Potential No. 1 draft pick Ben Simmons is still trying to secure a shoe deal.
Simmons has five-year endorsement offers from adidas and Nike. Adidas is offering a $10 million deal that also includes a $2 million signing bonus and a $1 million incentive bonus for being named Rookie of the Year. There are also several other on-court performance triggers that would provide Simmons with elevated marketing, extra resources and possibly his own signature shoe should he play at an All-Star level.
Nike is offering $7.5 million over five years with fewer performance incentives than the adidas contract structure. Nike, which presented second to Simmons last week, has shown an unwillingness to budge, sources said. Both offers are considered fair for a top pick.
The early strategy from Simmons and his Klutch Sports Group representation was believed to be a desire to sign a shoe deal before the draft lottery, but they aren’t satisfied with the Nike offer, sources said. They’re hoping that if the Lakers land the top overall pick – which they have a 19.9 percent chance of doing – Nike will move closer to matching adidas’ offer.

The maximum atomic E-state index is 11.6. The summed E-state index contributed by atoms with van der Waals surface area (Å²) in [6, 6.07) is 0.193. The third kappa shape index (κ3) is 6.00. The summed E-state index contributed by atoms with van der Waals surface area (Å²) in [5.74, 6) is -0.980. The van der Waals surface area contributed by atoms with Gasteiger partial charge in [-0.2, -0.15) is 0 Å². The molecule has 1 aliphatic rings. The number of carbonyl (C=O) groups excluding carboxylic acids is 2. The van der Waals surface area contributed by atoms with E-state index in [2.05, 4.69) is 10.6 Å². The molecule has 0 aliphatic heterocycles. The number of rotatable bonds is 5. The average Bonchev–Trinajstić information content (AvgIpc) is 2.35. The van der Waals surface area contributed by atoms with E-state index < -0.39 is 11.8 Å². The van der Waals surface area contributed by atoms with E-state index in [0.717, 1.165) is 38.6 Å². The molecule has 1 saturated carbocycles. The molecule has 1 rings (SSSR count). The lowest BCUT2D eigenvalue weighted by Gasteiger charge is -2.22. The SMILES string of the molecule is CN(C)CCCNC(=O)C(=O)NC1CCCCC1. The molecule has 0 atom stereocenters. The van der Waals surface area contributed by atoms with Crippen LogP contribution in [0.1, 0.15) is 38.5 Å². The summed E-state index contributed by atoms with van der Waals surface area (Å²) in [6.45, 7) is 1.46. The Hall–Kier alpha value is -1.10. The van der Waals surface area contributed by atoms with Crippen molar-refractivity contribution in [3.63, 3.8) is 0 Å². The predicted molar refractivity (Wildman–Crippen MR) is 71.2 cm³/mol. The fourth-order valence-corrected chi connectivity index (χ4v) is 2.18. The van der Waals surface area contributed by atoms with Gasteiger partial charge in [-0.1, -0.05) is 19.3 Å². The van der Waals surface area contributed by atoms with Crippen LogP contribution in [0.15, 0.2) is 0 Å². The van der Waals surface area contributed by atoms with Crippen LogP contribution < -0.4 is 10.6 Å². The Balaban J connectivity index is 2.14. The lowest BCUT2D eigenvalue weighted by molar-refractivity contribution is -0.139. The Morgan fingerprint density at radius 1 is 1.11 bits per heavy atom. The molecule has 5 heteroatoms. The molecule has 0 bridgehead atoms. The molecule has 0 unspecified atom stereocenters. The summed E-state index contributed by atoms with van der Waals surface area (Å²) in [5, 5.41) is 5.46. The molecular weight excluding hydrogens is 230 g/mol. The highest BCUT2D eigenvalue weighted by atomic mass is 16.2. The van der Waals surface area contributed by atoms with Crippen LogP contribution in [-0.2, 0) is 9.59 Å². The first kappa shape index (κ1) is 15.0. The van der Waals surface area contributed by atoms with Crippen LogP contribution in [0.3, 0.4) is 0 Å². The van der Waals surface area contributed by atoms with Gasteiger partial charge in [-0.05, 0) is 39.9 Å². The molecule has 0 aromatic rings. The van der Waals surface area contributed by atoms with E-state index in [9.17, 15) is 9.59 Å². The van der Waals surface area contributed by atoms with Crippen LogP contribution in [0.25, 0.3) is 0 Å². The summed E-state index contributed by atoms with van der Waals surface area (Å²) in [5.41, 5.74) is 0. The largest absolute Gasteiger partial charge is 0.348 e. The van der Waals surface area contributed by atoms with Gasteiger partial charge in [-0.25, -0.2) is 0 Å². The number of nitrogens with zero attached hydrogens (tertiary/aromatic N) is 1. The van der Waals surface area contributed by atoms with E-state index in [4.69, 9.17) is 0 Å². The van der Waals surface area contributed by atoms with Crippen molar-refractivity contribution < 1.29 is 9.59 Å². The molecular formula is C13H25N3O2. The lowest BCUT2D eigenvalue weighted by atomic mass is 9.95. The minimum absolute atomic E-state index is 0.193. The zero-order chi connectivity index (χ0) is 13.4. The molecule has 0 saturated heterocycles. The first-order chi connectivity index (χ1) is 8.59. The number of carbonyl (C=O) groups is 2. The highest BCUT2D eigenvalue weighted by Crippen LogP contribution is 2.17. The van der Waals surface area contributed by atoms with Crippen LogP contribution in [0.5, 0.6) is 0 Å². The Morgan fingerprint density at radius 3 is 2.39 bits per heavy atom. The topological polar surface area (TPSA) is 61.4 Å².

The Lakers likely need the No. 1 pick (19.9% chance of landing it) to get Simmons. He might fall to No. 2 (18.8%), but No. 3 (17.1%) seems practically impossible. Of course, anything lower (44.2%), and the Lakers lose their pick.
So, there’s a lot standing between Simmons and the Lakers.
But he has some control over the process. He can choose when and where to work out, perhaps dissuading a team picking in front the Lakers.
And the stakes are relatively high. The rookie scale limits Simmons’ salary far below market value. Here’s how much Simmons stands to earn over the next four years as the No. 1 or No. 2 pick:
- No. 1 pick: $26,620,450 ($12,072,000 guaranteed)
- No. 2 pick:$23,823,685 ($10,801,080 guaranteed)
A little extra shoe money could prove important in his life. I don’t blame him for trying to get it – even if the odds are against him.